KATHMANDU, FEBRUARY 18
The Ministry of Home Affairs has issued the 'Procedure related to Operation of Drug Users' Treatment and Rehabilitation Centres' for rehabilitation and reintegration of drug users into society in a more effective and systematic way.
Under this procedure, non-government organisations will operate the treatment and rehabilitation centres on the land or other physical infrastructure owned or built by the government.
The treatment and rehabilitation centres will not only provide medical services for reduction of negative impacts caused by drugs and alcohol, but also conduct skill-based training and counselling for their integration into society without fear of stigmatisation.
"Only drug users recommended by a certified doctor shall be entitled to enrolment in the centres. The centres shall provide services to at least 25 per cent of drug users free of charge, as recommended by government authorities on the basis of their economic condition," read the procedure released by the MoHA yesterday.
In the case of drug users other than those recommended by government authorities, the centres may collect reasonable fees from service-seekers in a manner not exceeding the amount fixed by the MoHA.
As per the procedure, the MoHA will invite proposals from interested NGOs. Such proposals may be submitted to the MoHA or the concerned district administration office.
The procedure has also defined the eligibility criteria of non-governmental organisations to be eligible to operate treatment and rehabilitation centres in partnership with the government.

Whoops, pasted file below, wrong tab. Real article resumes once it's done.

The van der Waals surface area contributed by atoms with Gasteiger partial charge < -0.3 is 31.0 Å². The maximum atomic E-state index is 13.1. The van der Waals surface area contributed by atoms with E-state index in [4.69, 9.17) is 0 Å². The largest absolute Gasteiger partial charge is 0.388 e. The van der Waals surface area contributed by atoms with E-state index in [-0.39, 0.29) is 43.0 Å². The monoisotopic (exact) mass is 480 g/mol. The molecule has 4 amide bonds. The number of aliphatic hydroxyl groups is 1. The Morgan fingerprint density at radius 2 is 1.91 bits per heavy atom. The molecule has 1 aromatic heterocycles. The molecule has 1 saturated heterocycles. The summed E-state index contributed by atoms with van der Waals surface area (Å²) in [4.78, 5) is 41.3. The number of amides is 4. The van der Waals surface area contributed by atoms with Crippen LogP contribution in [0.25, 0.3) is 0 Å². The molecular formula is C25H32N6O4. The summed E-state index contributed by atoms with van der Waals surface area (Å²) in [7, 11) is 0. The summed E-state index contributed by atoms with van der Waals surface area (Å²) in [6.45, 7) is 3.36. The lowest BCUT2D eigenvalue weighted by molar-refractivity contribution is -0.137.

"There will be a seven-member district coordination and monitoring committee led by the concerned chief district officer for selection, coordination and monitoring of treatment and rehabilitation centres," the procedure says. After the non-governmental organisations are selected, the government will sign a two-year contract with them. The contract period may be renewed for one year based on their performance.
"If any drug user undergoing treatment is physically or mentally harmed due to the negligence of the centre, it shall be liable to pay compensation to the victim in accordance with the prevailing law," it says.
According to the procedure, the centres should be established and operated in a clean and peaceful environment and be close to a hospital or health institution with road transportation facilities.
The centres should have at least one ropani land in Kathmandu valley and a minimum of three ropani land in other parts of the country.
The centres should also have yoga room, classroom, workout room, kitchen, library, office room, treatment room and required number of bathrooms and toilets.
The procedure has stipulated a provision of separate bed for each patient, proper lighting and ventilation system, round-the-clock supply of water and electricity, playground, garden and safe compound wall at the centre.
As per a 2020 report on drug users published by the MoHA, drug abuse among youths is spreading across the country. The report stated that at least 130,424 youths are drug users in Nepal compared to 91,744 a decade ago.
A version of this article appears in the print on February 19, 2021, of The Himalayan Times.